Nigeria’s oil licensing round rated 77th in global ranking

By Roseline Okere   |   30 June 2017   |   4:16 am  


Licensing of oil blocks is the weakest link in Nigeria’s “value realisation” component, with a score of 17 out of 100 points in policy statement, which placed it 77th among 89 countries assessed, according to the 2017 Resource Governance Index, compiled by the Natural Resource Governance Institute (NRGI).

The report released on Wednesday, noted that this score and ranking reflect high level of opacity in key areas of decision-making, including qualification of companies, process rules and disclosure of terms.

The ranking showed that governance challenges pervade throughout Nigeria’s oil industry decision chain. According to the findings of the index, value is lost particularly in licensing, and in Nigeria National Petroleum Corporation (NNPC’s) sale of government oil and when revenues from oil and gas are shared and saved.

The global index assessing countries’ oversight of natural resources, ranked Nigeria’s oil and gas sector 55th out of 89 assessments worldwide.

Nigeria is one of the world’s most resource-dependent countries, with oil and gas sales constituting 90 per cent of the country’s exports in 2015. The strength of oil and gas sector’s governance therefore impacts the wellbeing of Nigeria’s 182 million citizens.

Despite some progress in transparency of revenue collection over the past five years, tracking payments from oil and gas companies remains challenging.

In terms of the governance of subnational resource revenue sharing, Nigeria ranked 11th. However, the public lacks access to audited information on revenue flows to lower levels of government, and this contributes to the gap between the legal framework and implementation.

Nigeria country manager for NRGI, Sarah Muyonga, said: “NNPC has made some new disclosures under the Buhari administration, but the details and revenue implications of many of its high-value transactions remain secret. Furthermore, the Nigerian Government does not regularly publicly disclose government officials’ financial interests in the extractive sector or the identities of beneficial owners of extractive companies.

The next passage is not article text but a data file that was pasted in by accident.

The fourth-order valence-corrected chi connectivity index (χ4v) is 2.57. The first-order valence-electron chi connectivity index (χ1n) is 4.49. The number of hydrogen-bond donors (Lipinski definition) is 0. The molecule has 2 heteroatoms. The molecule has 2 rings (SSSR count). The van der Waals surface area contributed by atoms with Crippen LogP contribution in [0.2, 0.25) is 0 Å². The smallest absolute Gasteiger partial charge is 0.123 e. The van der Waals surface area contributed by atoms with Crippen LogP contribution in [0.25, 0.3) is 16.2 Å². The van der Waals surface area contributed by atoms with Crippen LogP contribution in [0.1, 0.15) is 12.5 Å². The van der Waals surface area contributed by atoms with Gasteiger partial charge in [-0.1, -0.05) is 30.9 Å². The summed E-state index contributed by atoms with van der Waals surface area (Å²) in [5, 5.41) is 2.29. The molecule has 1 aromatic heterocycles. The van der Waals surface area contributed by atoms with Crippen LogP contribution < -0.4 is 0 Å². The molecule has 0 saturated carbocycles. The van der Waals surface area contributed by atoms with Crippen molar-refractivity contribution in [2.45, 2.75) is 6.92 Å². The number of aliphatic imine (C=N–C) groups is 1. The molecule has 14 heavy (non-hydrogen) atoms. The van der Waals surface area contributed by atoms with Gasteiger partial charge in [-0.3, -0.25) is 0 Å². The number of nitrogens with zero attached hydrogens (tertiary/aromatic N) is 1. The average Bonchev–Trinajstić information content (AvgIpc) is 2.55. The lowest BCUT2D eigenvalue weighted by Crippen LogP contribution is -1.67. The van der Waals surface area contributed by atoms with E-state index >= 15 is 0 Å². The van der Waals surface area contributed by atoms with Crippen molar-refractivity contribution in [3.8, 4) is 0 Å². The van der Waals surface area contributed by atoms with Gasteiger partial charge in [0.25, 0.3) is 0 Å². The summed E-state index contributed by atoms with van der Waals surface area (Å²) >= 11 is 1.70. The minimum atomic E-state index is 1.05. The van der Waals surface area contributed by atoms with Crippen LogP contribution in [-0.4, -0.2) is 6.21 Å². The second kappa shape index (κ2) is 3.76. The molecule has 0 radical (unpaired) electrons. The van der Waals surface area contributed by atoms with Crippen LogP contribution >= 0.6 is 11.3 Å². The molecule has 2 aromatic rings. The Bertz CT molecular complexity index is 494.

The report scored NNPC 44 out of 100 for poor governance and falling below the sub-Saharan African average for state-owned enterprises (SOEs), despite being the largest on the continent.

According to NRGI, the Corporation does not disclose detailed annual reports on its finances, despite top officials having committed to doing so, and little information is publicly available, particularly concerning some of NNPC’s least efficient and most questionable activities.

Findings with huge implications for the country concern its largest Sovereign Wealth Fund (SWF), and Nigeria’s Excess Crude Account (ECA), reputed as the most poorly governed, which ranked last alongside the Qatari Investment Authority.

Muyonga added that improving governance of the state-owned enterprise, NNPC, is crucial, and will hugely benefit the lives of millions if done effectively.

She noted that the government discloses almost none of the rules or practices governing deposits, withdrawals or investments of the ECA. Given that the ECA is the largest fund by asset balance in Nigeria, this constitutes a vast governance concern at the end of the oil sector value chain.

In this article:
ECANNPCNRGISarah Muyonga


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